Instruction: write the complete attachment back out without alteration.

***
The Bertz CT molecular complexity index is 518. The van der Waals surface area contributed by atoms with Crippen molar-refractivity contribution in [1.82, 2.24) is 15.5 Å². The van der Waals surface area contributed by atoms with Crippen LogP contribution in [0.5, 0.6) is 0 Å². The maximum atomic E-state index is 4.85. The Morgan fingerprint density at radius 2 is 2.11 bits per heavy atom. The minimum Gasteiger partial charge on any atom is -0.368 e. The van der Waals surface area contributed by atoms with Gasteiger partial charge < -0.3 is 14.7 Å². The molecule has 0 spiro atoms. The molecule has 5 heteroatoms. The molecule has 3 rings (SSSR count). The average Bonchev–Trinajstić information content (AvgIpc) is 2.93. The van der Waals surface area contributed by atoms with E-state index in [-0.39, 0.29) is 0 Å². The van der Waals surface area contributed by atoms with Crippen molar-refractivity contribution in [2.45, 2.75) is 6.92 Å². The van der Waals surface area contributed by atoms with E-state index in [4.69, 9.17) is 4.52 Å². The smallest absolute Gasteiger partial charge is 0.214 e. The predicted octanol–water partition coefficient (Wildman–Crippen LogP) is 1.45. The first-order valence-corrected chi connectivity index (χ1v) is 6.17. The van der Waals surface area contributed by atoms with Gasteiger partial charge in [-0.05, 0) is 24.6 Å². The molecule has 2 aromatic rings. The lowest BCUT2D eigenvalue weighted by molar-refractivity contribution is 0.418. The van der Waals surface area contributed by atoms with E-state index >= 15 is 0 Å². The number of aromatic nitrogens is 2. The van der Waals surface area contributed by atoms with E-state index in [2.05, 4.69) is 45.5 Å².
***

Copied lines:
The Bertz CT molecular complexity index is 518. The van der Waals surface area contributed by atoms with Crippen molar-refractivity contribution in [1.82, 2.24) is 15.5 Å². The van der Waals surface area contributed by atoms with Crippen LogP contribution in [0.5, 0.6) is 0 Å². The maximum atomic E-state index is 4.85. The Morgan fingerprint density at radius 2 is 2.11 bits per heavy atom. The minimum Gasteiger partial charge on any atom is -0.368 e. The van der Waals surface area contributed by atoms with Gasteiger partial charge < -0.3 is 14.7 Å². The molecule has 0 spiro atoms. The molecule has 5 heteroatoms. The molecule has 3 rings (SSSR count). The average Bonchev–Trinajstić information content (AvgIpc) is 2.93. The van der Waals surface area contributed by atoms with E-state index in [-0.39, 0.29) is 0 Å². The van der Waals surface area contributed by atoms with Crippen molar-refractivity contribution in [2.45, 2.75) is 6.92 Å². The van der Waals surface area contributed by atoms with E-state index in [4.69, 9.17) is 4.52 Å². The smallest absolute Gasteiger partial charge is 0.214 e. The predicted octanol–water partition coefficient (Wildman–Crippen LogP) is 1.45. The first-order valence-corrected chi connectivity index (χ1v) is 6.17. The van der Waals surface area contributed by atoms with Gasteiger partial charge in [-0.05, 0) is 24.6 Å². The molecule has 2 aromatic rings. The lowest BCUT2D eigenvalue weighted by molar-refractivity contribution is 0.418. The van der Waals surface area contributed by atoms with E-state index >= 15 is 0 Å². The number of aromatic nitrogens is 2. The van der Waals surface area contributed by atoms with E-state index in [2.05, 4.69) is 45.5 Å².